“I’m definitely hoping for some upbeat songs that we can actually dance to,” said Jackson before the dance.

T-dance had hype music and lots of dancing; overall, it was an unforgettable night for all who attended.

Back to Back Powderpuff Champions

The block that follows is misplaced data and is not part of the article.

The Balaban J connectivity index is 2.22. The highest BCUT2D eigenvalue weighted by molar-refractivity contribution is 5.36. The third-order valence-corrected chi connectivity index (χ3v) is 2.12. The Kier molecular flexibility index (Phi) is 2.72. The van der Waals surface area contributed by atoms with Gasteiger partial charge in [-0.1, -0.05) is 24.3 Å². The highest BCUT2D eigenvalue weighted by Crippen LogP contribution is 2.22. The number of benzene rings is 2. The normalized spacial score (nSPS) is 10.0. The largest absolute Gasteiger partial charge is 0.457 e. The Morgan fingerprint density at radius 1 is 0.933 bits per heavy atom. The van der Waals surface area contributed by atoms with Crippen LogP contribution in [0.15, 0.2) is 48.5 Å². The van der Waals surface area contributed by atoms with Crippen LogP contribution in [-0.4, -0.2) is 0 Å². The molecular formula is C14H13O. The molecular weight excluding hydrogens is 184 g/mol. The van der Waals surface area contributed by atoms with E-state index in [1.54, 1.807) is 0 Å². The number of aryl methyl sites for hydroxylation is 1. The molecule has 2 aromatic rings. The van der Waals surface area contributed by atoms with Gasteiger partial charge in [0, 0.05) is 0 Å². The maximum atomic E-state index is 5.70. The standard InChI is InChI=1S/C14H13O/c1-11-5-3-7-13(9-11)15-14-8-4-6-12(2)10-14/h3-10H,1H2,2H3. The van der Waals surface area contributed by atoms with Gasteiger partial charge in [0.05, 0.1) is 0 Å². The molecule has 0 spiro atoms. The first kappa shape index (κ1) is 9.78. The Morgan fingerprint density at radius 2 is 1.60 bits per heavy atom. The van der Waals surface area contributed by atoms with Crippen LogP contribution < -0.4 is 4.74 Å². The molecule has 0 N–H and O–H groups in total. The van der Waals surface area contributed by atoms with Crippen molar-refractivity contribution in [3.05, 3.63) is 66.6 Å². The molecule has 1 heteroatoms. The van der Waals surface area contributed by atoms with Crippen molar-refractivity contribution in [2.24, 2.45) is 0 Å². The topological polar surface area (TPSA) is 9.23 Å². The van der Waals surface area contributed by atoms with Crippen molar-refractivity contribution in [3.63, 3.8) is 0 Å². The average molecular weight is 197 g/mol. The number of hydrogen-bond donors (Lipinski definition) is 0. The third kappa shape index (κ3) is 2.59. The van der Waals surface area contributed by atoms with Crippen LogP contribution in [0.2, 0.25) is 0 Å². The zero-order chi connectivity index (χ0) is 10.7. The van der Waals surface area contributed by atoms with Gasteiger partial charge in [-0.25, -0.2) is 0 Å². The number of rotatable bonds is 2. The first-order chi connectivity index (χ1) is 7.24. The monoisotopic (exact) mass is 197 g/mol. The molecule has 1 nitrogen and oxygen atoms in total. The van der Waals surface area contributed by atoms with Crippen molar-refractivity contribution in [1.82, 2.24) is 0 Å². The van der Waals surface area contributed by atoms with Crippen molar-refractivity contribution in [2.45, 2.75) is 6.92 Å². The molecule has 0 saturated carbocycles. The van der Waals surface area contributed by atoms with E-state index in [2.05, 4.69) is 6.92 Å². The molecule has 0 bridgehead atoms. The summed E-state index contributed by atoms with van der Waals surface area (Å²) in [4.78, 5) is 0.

Following tradition, the freshmen and seniors played the first game of the night. With the help of senior coaches Karl Naomi, Joe Zhang and Chris Millar, the seniors defeated the freshmen 35-0. Sophomores and juniors faced off in the game that determined the seniors’ opponent. The one touchdown of the game earned the sophomores a ticket to the final, leaving the score 7-0. In the final game, following a scoreless first half, the seniors managed to score two touchdowns before the end of the second half, making them the 2017 Powderpuff champions.